Watch the whole thing HERE!
Posts Tagged ‘Divergent’
In “Divergent” a Big Brother style government has divided the post-apocalyptic Chicago into five factions: the altruistic Abnegation sect, the peace loving Amity, the “I cannot tell a lie” Candor group, the militaristic arm Dauntless and the smarty-pants Erudites.
At age sixteen all citizens must submit to a personality test that will help them decide which faction they will join. “The future belongs to those who know where they belong,” is the Orwellian motto.
Beatrice Prior (Shailene Woodley) is from an Abnegation family, but chooses to join Dauntless, the warrior faction charged with protecting the city. During the grueling training “Tris” meets future love interest Four (Theo James) who helps her disguise the fact that she is “divergent,” a person who cannot be pigeonholed into just one designation. “If you don’t fit into a category they can’t control you,” she is told.
“Divergent” feels like a greatest hits version of recent young adult stories. Mixing and matching “Hunger Games” with a taste of “Harry Potter” and a splash of “Twilight,” results in a new story that feels familiar, like a sequel to a movie that doesn’t exist.
The film does take pains in the first hour to establish a world, with a unique set of rules—like once you choose a faction you can’t go back—and then promptly proceeds to break their own guidelines. The disregard for the rubrics blunts the power of the story, changing it from a high concept sci fi idea to simply a shifting situation for the characters to exist in. It’s a state of affairs passing itself off as an idea.
That won’t matter to the film’s core audience, teens, who will be more interested in Tris’s grrrl power, the dynamic of the Dauntless recruits and Four, the movie’s heart throb. Director Neil Burger aptly juggles all these elements well, and despite the plot lapses and some bloodless action—a zip line aerial scene that should be visually spectacular doesn’t make the eyeballs dance like it could—but the film is a little darker and grittier than you’d expect from a blockbuster-to-be. It would have been interesting to see what a director with true futuristic vision, like Terry Gilliam, could have done with the material, but ultimately it’s not about dystopia.
The young adult story thrives off subtext and in this case it is more about family, being yourself and facing fears, all subjects that will resonate with the target audience louder than any sci fi premise.
“Divergent” is “Hunger Games” light, but Woodley and James bring some heat to the leads and it’s fun watching Kate Winslet sneering her way through a villainous role.
Watch the whole thing HERE!
The new young adult movie Divergent declares, “The future belongs to those who know where they belong.”
In the film a Big Brother style government has divided the post-apocalyptic Chicago into five factions: the altruistic Abnegation sect, the peace loving Amity, the “I cannot tell a lie” Candor group, the militaristic arm Dauntless and the smarty-pants Erudites.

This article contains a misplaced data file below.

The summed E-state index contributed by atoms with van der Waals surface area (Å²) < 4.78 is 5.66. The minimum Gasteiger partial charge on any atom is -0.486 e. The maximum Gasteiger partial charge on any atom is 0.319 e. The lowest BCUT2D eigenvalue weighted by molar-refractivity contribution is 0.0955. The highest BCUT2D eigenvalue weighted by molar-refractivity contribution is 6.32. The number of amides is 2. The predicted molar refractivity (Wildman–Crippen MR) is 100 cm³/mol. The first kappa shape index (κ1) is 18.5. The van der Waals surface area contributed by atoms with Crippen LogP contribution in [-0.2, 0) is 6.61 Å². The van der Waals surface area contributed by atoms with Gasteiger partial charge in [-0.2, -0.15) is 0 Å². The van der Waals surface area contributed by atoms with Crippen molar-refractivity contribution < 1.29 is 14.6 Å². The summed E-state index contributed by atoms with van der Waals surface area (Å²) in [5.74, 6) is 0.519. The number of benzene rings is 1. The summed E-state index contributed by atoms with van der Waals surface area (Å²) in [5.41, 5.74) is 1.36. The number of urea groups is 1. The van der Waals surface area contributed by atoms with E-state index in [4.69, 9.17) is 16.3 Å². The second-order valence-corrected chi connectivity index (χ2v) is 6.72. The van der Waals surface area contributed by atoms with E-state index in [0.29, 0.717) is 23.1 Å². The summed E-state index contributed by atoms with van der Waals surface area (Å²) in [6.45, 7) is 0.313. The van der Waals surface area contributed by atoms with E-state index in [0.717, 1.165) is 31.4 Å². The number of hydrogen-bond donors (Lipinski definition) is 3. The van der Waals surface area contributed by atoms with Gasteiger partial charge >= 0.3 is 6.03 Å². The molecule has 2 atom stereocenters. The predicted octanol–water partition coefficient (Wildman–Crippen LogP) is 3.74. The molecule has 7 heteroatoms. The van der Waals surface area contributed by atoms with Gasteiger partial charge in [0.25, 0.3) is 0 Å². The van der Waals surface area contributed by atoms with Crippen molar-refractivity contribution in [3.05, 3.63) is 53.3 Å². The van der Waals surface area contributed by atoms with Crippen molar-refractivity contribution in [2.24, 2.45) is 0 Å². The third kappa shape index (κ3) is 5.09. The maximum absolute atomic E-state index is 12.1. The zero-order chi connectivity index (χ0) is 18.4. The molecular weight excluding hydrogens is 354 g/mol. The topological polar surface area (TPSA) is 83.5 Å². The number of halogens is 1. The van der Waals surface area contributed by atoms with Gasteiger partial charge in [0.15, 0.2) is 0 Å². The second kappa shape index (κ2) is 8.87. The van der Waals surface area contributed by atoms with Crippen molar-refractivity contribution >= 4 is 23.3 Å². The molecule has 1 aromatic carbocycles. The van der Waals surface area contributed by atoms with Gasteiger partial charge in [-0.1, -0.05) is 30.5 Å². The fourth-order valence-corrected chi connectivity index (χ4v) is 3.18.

In the middle of this muddle is Four, played by Theo James, a Dauntless warrior with a sensitive side. He’s a mentor of sorts and love interest to Tris (Shailene Woodley), a sixteen year old who has recently pledged to Dauntless. During her grueling training Four helps her disguise the fact that she is “divergent,” a person who cannot be pigeonholed into just one designation.
James, the English-born star, beat out half of young Hollywood for the role, which was made popular in the wildly successful Divergent series of books. Sales of over five million copies puts the novels into Hunger Games territory, but why are they so popular with teens?
“I think there are two things to summarize it,” says James, a philosophy graduate from the University of Nottingham. “One, on a generalist level, it’s a good story to be able to be involved in in the same way as some others in the genre are. The faction system is a good thing for young people to grab hold of because they can question themselves. They can say, ‘Which one would I be in?’ There are cliques in high school, and it has those kinds of ramifications.
“There are other high school parallels; it’s a big assembly hall, there is a kind of teacher, there is a kind of ceremony which is almost like graduating from high school.
“Then there is the college era, being in Dauntless and then choosing what kind of job you’re going to go into. It has those fun things to be able to latch on to.
“On top of that there is the fantasy level of being in a world which is relatable because it is Chicago. You can see these landmarks, so it makes sense, but then it is the future so there is something more fantastic about it. As a result of that, there is also a deeper world you can step into.
“Then, you wonder about the generation now. Growing up they are constantly hearing the conversation about depleting resources and all these kind of environmental things. Not to say that everyone is partaking in it, but you can’t get away from it so they’re hearing, ‘Oh, the population is massive. China is two billion; we’re not going to have enough resources by this time. Look at India.’ As a result they are questioning the future and are questioning how they will be in the future and how they’re kids will be, so maybe it is kind of a relatable fantasy.”